He believes it was one of the most modern canneries in B.C. at the time. And although he doesn’t know exactly why it was shut down, he suspects it could have threatened business from other canneries down the Fraser River.
Namu today is an environmental catastrophe with an eerily post-apocalyptic feel. Massive metal storage boxes slump into the water, or hang on by a cord, waiting to drop in and join all the other waste, plastic, metal and garbage that had been dropped, broken or blown into the depths below. Abandoned buildings full of broken glass and debris shelter skeletons of rooms of discarded materials and memories.
‘There’s such history to the place’
Long before Namu was a bustling thriving summer village site, it was an old Heiltsuk village. At low tide, there’s a visible Heiltsuk fish trap in the area, and nearby is where the Nation buried over 140 ancestral remains they repatriated from Simon Fraser — including a human remains of one of their ancestors from over 5,000 years ago.
The Heiltsuk Nation has conducted two environmental studies on the site, one which estimated $10 million needed to clean up and restoration, another done ten years later which estimated $30 million, Harvey says.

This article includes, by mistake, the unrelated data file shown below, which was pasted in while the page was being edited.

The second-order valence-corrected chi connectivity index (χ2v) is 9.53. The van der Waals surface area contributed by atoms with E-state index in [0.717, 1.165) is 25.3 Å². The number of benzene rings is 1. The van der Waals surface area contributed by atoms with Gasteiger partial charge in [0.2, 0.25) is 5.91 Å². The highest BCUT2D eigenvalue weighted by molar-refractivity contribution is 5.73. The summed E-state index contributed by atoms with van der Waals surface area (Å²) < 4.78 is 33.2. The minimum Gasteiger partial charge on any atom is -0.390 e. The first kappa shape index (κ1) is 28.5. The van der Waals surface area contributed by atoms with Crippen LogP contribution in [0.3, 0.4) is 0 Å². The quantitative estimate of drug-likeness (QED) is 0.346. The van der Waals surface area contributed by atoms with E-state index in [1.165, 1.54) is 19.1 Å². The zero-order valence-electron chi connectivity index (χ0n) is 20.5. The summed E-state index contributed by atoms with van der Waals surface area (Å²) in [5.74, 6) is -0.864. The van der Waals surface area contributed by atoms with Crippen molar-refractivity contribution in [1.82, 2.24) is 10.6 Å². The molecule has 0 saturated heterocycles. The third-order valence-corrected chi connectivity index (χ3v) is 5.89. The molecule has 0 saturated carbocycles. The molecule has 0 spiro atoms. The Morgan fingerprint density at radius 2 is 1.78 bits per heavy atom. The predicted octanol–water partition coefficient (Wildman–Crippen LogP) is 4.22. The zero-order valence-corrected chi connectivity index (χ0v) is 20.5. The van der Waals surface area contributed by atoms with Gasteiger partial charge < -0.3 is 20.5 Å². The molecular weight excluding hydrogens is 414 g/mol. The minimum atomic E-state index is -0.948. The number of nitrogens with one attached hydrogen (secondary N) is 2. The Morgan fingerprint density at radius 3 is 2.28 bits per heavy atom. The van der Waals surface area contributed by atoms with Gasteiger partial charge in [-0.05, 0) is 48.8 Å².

“I can see where it’s going to cost money, but someone has to do it,” he says. “They should level things off and clean it up, get rid of the contamination in these buildings, get all of these things on the counters and floors cleaned up… it’s a terrible mess.”
Harvey would like to see Namu serve as a marine centre, used for ecotourism, and/or made into a heritage site. He’d like to see it restored to the rightful owners, the Heiltsuk people, but it’s hard to believe that the community should foot the bill. Chief Wigvilhba Wakas wants the people responsible to to clean up the mess left at Namu.
“There’s just such history to this place,” he says. “It’s important for us as Heiltsuk people, to maintain and protect our lands and water. When you see things like this… companies that come and make their money and then leave everything, it’s not a good scene.”
On the way back to Bella Bella, Harvey comes across a pod of humpback whales bubble feeding as he has many times before in his life. He turns his boat off and glides silently nearby, pointing to and following behind the large circles of bubbles that would suddenly appear before the humpbacks breached the surface, their massive mouths catching the fish caught up in the bubble swarm.
His people deeply care for their territories, he says and are involved in many projects, turning things around and making them right. He hopes something can be done at Namu to restore the memories resting in his ancestors’ old village site.